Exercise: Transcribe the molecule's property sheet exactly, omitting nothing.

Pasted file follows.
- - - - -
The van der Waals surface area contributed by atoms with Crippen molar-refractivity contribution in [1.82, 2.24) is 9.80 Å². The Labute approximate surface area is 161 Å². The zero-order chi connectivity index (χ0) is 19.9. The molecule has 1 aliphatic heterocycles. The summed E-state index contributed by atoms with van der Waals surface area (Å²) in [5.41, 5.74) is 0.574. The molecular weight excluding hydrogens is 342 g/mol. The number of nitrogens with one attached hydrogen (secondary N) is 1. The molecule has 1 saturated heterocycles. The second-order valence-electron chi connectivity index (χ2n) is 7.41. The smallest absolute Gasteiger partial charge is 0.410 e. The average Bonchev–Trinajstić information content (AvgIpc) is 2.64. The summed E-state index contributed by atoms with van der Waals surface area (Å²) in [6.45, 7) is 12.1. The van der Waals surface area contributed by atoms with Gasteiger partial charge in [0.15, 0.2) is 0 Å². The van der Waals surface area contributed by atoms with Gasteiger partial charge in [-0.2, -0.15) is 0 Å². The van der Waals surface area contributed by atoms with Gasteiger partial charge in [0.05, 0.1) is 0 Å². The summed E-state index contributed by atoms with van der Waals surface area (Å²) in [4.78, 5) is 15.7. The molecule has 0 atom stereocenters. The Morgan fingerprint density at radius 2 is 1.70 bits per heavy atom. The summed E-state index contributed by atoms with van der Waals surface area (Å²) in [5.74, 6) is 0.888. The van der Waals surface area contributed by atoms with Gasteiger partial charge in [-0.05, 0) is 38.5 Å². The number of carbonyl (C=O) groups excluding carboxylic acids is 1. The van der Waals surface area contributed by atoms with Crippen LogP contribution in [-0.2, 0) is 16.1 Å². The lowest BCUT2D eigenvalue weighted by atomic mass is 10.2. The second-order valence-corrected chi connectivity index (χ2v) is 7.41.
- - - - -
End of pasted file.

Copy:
The van der Waals surface area contributed by atoms with Crippen molar-refractivity contribution in [1.82, 2.24) is 9.80 Å². The Labute approximate surface area is 161 Å². The zero-order chi connectivity index (χ0) is 19.9. The molecule has 1 aliphatic heterocycles. The summed E-state index contributed by atoms with van der Waals surface area (Å²) in [5.41, 5.74) is 0.574. The molecular weight excluding hydrogens is 342 g/mol. The number of nitrogens with one attached hydrogen (secondary N) is 1. The molecule has 1 saturated heterocycles. The second-order valence-electron chi connectivity index (χ2n) is 7.41. The smallest absolute Gasteiger partial charge is 0.410 e. The average Bonchev–Trinajstić information content (AvgIpc) is 2.64. The summed E-state index contributed by atoms with van der Waals surface area (Å²) in [6.45, 7) is 12.1. The van der Waals surface area contributed by atoms with Gasteiger partial charge in [0.15, 0.2) is 0 Å². The van der Waals surface area contributed by atoms with Gasteiger partial charge in [-0.2, -0.15) is 0 Å². The van der Waals surface area contributed by atoms with Gasteiger partial charge in [0.05, 0.1) is 0 Å². The summed E-state index contributed by atoms with van der Waals surface area (Å²) in [4.78, 5) is 15.7. The molecule has 0 atom stereocenters. The Morgan fingerprint density at radius 2 is 1.70 bits per heavy atom. The summed E-state index contributed by atoms with van der Waals surface area (Å²) in [5.74, 6) is 0.888. The van der Waals surface area contributed by atoms with Gasteiger partial charge in [-0.05, 0) is 38.5 Å². The number of carbonyl (C=O) groups excluding carboxylic acids is 1. The van der Waals surface area contributed by atoms with Crippen LogP contribution in [-0.2, 0) is 16.1 Å². The lowest BCUT2D eigenvalue weighted by atomic mass is 10.2. The second-order valence-corrected chi connectivity index (χ2v) is 7.41.